Chemotherapy is a task that can’t be done alone. It takes a lot of people, doing a lot of things, to help a loved one cope with cancer treatment and allow her or his body to cope with the treatments and heal. Community is essential. I became familiar with Lotsa Helping Hands when a friend [...]
Chemotherapy is a task that can’t be done alone.
It takes a lot of people, doing a lot of things, to help a loved one cope with cancer treatment and allow her or his body to cope with the treatments and heal. Community is essential.
I became familiar with Lotsa Helping Hands when a friend of a friend was diagnosed. I did not live very near to her, but I could be in communication, and everyone who was able to help her with all the gazillion things that needed doing had a way to keep it organized.
If you’re facing cancer treatments and are willing to say “yes” to all the help that people want to give, you might benefit greatly by forming an online community. You don’t even need to be computer savvy. Just the person you put in charge, and I highly recommend that it not be you!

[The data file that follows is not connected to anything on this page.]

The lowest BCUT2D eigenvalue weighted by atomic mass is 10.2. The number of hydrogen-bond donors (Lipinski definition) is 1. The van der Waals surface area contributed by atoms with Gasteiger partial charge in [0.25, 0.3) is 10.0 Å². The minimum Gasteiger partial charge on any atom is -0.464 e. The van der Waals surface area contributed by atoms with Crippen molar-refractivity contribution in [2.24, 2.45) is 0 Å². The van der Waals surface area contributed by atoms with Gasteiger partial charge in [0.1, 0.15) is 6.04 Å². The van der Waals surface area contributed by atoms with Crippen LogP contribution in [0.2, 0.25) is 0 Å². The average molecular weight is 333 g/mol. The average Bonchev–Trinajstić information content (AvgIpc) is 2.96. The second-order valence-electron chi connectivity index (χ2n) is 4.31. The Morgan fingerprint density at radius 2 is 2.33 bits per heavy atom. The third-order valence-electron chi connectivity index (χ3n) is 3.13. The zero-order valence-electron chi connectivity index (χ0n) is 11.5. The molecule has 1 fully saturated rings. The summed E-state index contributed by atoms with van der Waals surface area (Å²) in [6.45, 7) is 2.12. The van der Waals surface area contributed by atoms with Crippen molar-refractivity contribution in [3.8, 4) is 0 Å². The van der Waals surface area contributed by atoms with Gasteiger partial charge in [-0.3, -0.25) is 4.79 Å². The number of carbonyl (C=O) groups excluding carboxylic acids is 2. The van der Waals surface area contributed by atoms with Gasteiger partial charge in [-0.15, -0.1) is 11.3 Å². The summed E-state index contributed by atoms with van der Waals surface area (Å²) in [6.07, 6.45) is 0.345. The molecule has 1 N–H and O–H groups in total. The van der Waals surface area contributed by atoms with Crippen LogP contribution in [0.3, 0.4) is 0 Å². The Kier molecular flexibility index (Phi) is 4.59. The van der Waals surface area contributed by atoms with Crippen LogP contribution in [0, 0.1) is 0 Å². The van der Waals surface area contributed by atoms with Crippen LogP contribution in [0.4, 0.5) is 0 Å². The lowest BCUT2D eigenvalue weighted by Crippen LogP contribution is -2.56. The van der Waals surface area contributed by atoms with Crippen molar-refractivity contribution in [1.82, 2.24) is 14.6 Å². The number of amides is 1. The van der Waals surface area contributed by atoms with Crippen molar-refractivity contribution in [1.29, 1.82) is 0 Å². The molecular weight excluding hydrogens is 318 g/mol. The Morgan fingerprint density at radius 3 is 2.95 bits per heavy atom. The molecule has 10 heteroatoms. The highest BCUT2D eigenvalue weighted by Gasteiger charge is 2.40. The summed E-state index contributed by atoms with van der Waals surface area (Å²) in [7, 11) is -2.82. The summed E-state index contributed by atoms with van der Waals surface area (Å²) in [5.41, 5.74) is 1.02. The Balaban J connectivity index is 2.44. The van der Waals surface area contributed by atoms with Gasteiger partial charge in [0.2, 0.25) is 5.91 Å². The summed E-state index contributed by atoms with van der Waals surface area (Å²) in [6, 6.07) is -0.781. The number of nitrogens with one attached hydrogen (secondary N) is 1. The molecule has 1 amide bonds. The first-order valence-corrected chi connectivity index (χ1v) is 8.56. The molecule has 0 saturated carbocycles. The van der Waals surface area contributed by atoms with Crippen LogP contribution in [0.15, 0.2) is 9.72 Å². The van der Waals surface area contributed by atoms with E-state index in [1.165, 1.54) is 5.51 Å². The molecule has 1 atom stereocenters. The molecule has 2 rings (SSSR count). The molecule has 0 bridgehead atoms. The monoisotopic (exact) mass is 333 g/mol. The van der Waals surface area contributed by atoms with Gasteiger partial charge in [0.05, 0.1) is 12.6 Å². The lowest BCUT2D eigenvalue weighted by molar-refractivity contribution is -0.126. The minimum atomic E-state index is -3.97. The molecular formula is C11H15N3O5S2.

If you are someone who wants to support a loved one and don’t know how to go about it, once again an online community can be a huge help. The patient lets everyone know what is needed, and the community fills the gaps.
The benefit of this is not simply logistics. It is also support. My Caringbridge journal provided me with this, and I had Susan Moore Rodgiguez (5th floor charge nurse and resident angel) organizing food delivery, and I was able to organize child taxiing and care.
It is deeply healing just to see how many people are willing to jump in and help! You wont know unless you ask. If people are given a way to find their helping niche to show their love and care, they are happy to do it.
Lotsa Helping Hands is a great resource. I’ve included the link here. You can also simply set up a mail list (someone other than the patient in charge!) or, I’ve seen Caringbridge sites used in this way as well.